Why buyers don’t like their artists to experiment
Artists, as we all know, become closely identified with the subjects they paint, or sculpt, or, these days, install, sometimes ad nauseum. With few exceptions, you can say almost with authority that an artist does works in a certain identifiable style and, often, content and style. Say Subodh Gupta, and the image likely to emerge before your eyes will be of steel utensils. Sunil Das draws snorting bulls, Shuvaprasanna does crows, S H Raza is known for his bindus, F N Souza for his grotesque nudes and heads, Thota Vaikuntam for his Telengana beauties, Fawad Husain for his erotic satire in domestic settings, M F Husain for his horses, Jayasri Burman for her goddesses, Rameshwar Broota for his ode to the masculine torso, Manjit Bawa for his popsicle colours and Sufi imagery, Bikash Bhattacharjee for his surrealism, Bharti Kher for her use of bindis, Paresh Maity for his haunting seascapes, Rekha Rodwittiya for her iconic female figures, Arpita Singh for her concerns with the feminine world… It is true that artists often go, or grow, beyond their initial identities, but their signature style compels them to re-visit what becomes their distinctive stamp: therefore Krishen Khanna, who has painted a wide range of everyday subjects, is extolled for his Bandwallah series, Atul Dodiya becomes a chronicler of his city, and Thukral & Tagra, like travel agents, may find themselves rooted in the universe of migrations.
Is such an intimate identity with a particular subject detrimental to the interests of an artist — besides being claustrophobic? Can an artist fight the image? Artists are meant to re-invent themselves constantly, but when they become strongly identified with a series, or style, they end up coming back to visit the subject again and again. In part, this might be a fascination with how something can be used to create multiple images, or to see how their own views might have changed — which is how Subodh Gupta constantly returns to his world of utensils, though, admittedly, with less success than before.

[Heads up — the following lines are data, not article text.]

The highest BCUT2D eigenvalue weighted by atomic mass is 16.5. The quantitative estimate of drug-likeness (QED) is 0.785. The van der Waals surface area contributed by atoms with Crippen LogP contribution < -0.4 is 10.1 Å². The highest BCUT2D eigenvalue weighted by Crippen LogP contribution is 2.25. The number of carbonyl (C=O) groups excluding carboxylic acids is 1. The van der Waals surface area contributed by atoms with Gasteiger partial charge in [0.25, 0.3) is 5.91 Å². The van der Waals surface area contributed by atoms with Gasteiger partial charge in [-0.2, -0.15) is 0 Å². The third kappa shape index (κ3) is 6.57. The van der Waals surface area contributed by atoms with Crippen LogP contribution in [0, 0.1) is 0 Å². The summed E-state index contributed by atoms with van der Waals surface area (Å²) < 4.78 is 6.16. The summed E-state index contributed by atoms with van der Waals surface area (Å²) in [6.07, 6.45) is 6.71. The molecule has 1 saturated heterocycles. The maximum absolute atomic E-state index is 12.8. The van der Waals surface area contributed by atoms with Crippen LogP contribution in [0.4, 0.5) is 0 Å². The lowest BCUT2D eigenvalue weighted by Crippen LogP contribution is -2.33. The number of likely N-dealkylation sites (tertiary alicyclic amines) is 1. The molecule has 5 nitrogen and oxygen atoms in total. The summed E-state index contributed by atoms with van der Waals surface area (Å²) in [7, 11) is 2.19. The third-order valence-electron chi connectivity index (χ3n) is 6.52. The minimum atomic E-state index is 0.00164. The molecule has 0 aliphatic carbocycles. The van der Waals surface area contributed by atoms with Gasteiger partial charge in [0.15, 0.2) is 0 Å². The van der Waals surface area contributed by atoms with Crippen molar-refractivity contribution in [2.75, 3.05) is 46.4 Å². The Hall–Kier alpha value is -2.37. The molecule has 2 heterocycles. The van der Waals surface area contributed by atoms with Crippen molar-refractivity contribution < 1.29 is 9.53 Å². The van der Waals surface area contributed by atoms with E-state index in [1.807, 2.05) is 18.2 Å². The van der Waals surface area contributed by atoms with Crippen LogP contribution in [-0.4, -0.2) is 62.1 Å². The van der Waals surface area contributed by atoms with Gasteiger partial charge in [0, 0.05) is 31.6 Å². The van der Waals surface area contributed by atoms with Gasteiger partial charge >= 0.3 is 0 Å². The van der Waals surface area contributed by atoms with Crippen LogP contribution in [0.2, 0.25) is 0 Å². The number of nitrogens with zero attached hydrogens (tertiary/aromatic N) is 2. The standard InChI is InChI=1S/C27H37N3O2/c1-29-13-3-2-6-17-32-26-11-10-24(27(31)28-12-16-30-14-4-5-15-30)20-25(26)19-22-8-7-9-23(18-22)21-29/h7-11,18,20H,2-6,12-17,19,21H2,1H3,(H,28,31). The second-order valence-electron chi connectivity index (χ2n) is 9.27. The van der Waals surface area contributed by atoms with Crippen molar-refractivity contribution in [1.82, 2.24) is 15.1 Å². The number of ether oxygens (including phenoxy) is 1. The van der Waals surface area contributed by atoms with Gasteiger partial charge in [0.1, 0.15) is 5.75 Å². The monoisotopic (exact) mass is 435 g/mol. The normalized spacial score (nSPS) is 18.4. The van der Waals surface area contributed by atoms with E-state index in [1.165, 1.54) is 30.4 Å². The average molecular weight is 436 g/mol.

But, mostly, an artist is not allowed to stray too far from his fidelity with a subject by two very important players in his life — the gallerist, and the buyer (who may be either a collector or an investor). The gallerist often reflects popular demand and asks for works that have previously sold well — in other words, if it ain’t broken, why tinker with it! The buyer, on the other hand, simply by having the bucks, can commission the artist to do a work in his identifiable mode.
There are two reasons why a collector might opt for the familiar — that instant recognition for an artist’s work and name is like a social badge of honour, but the other, when an artist’s work is not recognised despite the premium you may have paid for the signature, is the more embarrassing for him. What is the point of having paid so much if you have to explain the deviation in the artist’s style, and then be ticked off by friends for having made the wrong choice?
Is that “wrong” choice for a collector (who wants to be acknowledged for his ownership) also the wrong option for an investor? In the short term, familiarity with a subject may appear to work better (Husain’s horses, Sunil Das’s bulls…) but in the long term, it is the distinctiveness, quality and – most importantly – rarity that will impact prices. Therefore, a Subodh Gupta canvas, or installation, which is not about utensils may make the grade and become an alternate talking point. The uniqueness becomes a distinguishing quality.
Still, it can only work to an extent, and only occasionally. Buyers – whether they are collectors or investors – are driven away by the fear of the unknown, and prefer the safety-net of the familiar and the tested. Artists, too, however much they might experiment, are often obsessed by a single idea — and that is not just an image but an entire concept. Anish Kapoor’s work, for instance, is not just about distorting images, but distorting perceptions of space and our reactions to it. You can no more take that away from him than you can take the bindis away from Bharti Kher, or the rainforests from Senaka Senayake’s canvases.
These views are personal and do not reflect those of the organisation with which the writer is associated.